As protests have engulfed the country, Kazakhstan’s President Kassym-Jomart Tokayev has stripped his powerful predecessor Nursultan Nazarbayev of a role as head of the country’s Security Council, a body that has been headed by Nazarbayev since his 2019 resignation from the presidency.
In his address to the nation on Wednesday, Tokayev voiced his readiness for tough action in response to mass protests prompted by a sharp rise in liquefied petroleum gas (LPG) prices.
"As the head of state, and from today on, Chairman of the Security Council, I intend to act as tough as possible," Tokayev said in a televised address on Wednesday. "This is an issue of the security of our citizens, who make numerous requests to me to protect their lives and the lives of their families. This is a question of the security of our state. I am sure the people will support me."
Tokayev’s address came three days after thousands of protesters took to the streets of Kazakhstan and clashed with security forces over the soaring energy prices, the biggest crisis to shake the oil-rich Central Asian country since it gained independence in 1991. Demonstrators demanded the price of liquefied petroleum gas — a low-carbon fuel that many Kazakhs use to power their cars — to be halved from 120 tenge ($0.27) per liter to the level at which the fuel was sold last year.
In a bid to defuse tensions, Tokayev wrote on Twitter on Tuesday that the government had taken a decision to lower LPG prices in the western Mangystau region "in order to ensure stability in the country."
"Soon I will present new proposals for the political transformation of Kazakhstan. I maintain the same position of consistent reforms," Tokayev said in his Wednesday's address.
Although the initial cause of the unrest in the country was the recent doubling of LPG prices, the protests have intensified into widespread discontent with the government.
Protesters have been chanting slogans saying "Shal, ket!" ("Old man, go away!") as they storm the streets, referring to the country's longtime strongman, Nursultan Nazarbayev, who led the country from its independence until 2019.
Since 1991, Nazarbayev was re-elected as president four times: in 1999, 2005, 2011 and again in 2015. In 1995, Kazakhstanis took part in a referendum to ratify his proposal to skip the scheduled 1996 presidential election and allow him to remain in office until 2000. Seven years later, parliament passed legislation to remove term limits.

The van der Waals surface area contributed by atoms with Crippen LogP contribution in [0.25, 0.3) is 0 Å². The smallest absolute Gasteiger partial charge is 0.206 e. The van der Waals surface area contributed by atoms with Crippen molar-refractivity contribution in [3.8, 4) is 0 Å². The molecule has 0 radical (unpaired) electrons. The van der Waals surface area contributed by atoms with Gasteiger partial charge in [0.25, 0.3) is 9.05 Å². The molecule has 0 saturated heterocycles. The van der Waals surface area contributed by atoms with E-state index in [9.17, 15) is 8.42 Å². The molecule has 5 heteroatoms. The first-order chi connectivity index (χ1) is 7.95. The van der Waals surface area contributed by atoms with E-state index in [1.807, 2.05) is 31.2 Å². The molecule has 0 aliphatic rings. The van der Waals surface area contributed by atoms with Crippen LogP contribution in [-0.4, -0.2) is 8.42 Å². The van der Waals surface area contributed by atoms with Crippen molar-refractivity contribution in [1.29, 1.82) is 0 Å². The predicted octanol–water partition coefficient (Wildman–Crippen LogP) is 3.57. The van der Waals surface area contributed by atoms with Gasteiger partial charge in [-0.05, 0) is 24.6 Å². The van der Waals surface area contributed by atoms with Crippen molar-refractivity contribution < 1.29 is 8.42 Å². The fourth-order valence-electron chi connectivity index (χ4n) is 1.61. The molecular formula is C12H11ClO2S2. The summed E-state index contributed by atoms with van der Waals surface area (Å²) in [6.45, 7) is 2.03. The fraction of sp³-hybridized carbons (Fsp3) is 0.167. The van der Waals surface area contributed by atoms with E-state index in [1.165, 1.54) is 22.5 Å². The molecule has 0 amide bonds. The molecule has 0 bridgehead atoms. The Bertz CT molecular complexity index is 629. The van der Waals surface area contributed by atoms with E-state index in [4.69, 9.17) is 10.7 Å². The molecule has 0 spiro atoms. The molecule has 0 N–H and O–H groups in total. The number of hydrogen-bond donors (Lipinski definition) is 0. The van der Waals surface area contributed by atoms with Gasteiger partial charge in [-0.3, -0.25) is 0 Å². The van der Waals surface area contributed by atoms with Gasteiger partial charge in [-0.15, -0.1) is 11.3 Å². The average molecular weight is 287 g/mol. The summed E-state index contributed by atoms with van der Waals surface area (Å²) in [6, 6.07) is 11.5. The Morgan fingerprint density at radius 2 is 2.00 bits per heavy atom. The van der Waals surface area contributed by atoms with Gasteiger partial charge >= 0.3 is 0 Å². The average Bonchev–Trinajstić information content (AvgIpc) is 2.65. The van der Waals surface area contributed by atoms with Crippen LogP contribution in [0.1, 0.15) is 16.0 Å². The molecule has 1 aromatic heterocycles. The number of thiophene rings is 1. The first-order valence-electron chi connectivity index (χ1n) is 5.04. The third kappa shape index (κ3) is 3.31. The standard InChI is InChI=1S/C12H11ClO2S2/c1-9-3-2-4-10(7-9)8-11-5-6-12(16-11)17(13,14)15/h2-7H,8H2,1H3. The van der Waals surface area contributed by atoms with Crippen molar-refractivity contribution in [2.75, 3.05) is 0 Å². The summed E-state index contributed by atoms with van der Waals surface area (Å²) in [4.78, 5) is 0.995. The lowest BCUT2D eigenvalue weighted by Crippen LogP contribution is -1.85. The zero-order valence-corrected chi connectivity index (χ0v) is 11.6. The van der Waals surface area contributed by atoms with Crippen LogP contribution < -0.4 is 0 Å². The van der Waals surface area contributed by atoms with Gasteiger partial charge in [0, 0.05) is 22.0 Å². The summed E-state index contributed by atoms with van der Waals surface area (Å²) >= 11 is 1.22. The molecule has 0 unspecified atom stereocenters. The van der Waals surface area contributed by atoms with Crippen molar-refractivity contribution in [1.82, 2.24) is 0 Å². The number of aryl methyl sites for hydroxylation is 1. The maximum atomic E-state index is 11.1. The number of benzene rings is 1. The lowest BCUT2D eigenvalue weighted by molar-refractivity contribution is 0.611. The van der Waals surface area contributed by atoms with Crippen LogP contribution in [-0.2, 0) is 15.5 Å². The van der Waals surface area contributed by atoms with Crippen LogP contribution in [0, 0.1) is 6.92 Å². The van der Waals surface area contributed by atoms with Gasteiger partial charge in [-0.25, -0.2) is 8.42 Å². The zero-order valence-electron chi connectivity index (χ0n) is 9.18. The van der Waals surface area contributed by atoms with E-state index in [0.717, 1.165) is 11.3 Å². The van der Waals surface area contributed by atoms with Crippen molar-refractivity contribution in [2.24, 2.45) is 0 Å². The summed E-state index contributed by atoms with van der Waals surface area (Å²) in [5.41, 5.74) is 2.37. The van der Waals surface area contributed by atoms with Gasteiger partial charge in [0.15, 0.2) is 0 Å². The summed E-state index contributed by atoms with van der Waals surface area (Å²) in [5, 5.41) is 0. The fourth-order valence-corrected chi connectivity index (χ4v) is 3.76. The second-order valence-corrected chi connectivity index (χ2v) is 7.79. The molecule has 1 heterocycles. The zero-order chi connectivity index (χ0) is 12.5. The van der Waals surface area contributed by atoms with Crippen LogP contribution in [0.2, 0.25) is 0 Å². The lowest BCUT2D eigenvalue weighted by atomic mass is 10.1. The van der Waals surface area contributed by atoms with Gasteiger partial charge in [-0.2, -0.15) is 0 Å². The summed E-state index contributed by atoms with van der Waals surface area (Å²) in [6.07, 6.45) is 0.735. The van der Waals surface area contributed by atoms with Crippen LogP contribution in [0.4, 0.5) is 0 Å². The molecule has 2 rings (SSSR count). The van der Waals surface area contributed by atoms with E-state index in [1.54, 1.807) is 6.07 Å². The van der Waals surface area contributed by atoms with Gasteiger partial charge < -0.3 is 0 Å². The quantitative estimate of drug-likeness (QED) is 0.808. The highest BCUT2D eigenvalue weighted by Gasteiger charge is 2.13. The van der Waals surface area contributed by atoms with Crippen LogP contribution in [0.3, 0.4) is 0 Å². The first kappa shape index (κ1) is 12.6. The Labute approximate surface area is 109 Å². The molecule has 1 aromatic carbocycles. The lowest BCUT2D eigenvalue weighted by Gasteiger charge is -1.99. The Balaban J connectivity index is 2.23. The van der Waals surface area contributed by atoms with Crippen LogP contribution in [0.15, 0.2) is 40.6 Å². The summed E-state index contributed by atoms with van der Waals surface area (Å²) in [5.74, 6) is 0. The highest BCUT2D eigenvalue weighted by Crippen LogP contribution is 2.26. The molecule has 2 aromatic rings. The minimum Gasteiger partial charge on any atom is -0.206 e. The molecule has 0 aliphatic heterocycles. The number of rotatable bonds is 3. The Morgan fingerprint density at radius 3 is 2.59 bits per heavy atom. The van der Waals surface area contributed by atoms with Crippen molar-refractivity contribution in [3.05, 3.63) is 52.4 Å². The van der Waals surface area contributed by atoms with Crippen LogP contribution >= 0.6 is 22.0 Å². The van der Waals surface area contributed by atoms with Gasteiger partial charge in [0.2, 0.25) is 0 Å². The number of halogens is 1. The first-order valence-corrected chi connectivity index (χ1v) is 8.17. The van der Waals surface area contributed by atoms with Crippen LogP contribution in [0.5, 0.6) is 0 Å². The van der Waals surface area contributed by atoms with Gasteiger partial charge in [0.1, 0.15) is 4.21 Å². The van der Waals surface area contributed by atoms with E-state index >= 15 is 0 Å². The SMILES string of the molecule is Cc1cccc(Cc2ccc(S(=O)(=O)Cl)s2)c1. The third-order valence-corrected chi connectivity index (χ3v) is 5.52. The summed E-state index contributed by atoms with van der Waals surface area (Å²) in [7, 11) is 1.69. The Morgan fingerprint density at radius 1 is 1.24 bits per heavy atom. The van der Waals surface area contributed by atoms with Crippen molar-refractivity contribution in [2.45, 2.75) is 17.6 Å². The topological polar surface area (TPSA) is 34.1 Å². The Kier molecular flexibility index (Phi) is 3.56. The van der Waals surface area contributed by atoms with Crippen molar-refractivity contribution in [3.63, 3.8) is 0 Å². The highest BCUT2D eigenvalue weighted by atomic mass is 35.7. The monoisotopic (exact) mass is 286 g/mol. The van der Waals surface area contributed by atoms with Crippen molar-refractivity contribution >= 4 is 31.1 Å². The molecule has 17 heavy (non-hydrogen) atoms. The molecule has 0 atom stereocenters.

Since his sudden resignation in March 2019 Nazarbayev, who now is 81, has retained control over the country as chairman of the security council and "Leader of the Nation" — a title that afforded him unique policymaking privileges as well as immunity from prosecution.
The recent demonstrations initially erupted in Zhanaozen in Kazakhstan’s oil-rich western region of Mangystau have quickly extended to other oil towns — Aktau, Aktobe, and Atyrau — and then in Kazakhstan’s capital city of Nur-Sultan and Almaty, the largest city, turning into the most geographically widespread protest in the country's history.
Tokayev declared a state of emergency in the city of Almaty and Mangystau region and then in the whole country following protests in major cities, which, according to him, were provoked by "financially motivated conspirators." On January 5, Tokayev also accepted the resignation of the government, however, this could not stop protests.
The unprecedented unrest in the Central Asian country spun out of control with their epicenter in Almaty. Several thousand protesters stormed the headquarters of the Almaty city administration on Wednesday afternoon and appeared to have seized control of the building. Police used tear gas and stun grenades at the crowd but failed to contain the wave of protests.
According to the interior affairs ministry, 18 members of security forces have been killed and 748 injured during unrest in several regions of Kazakhstan.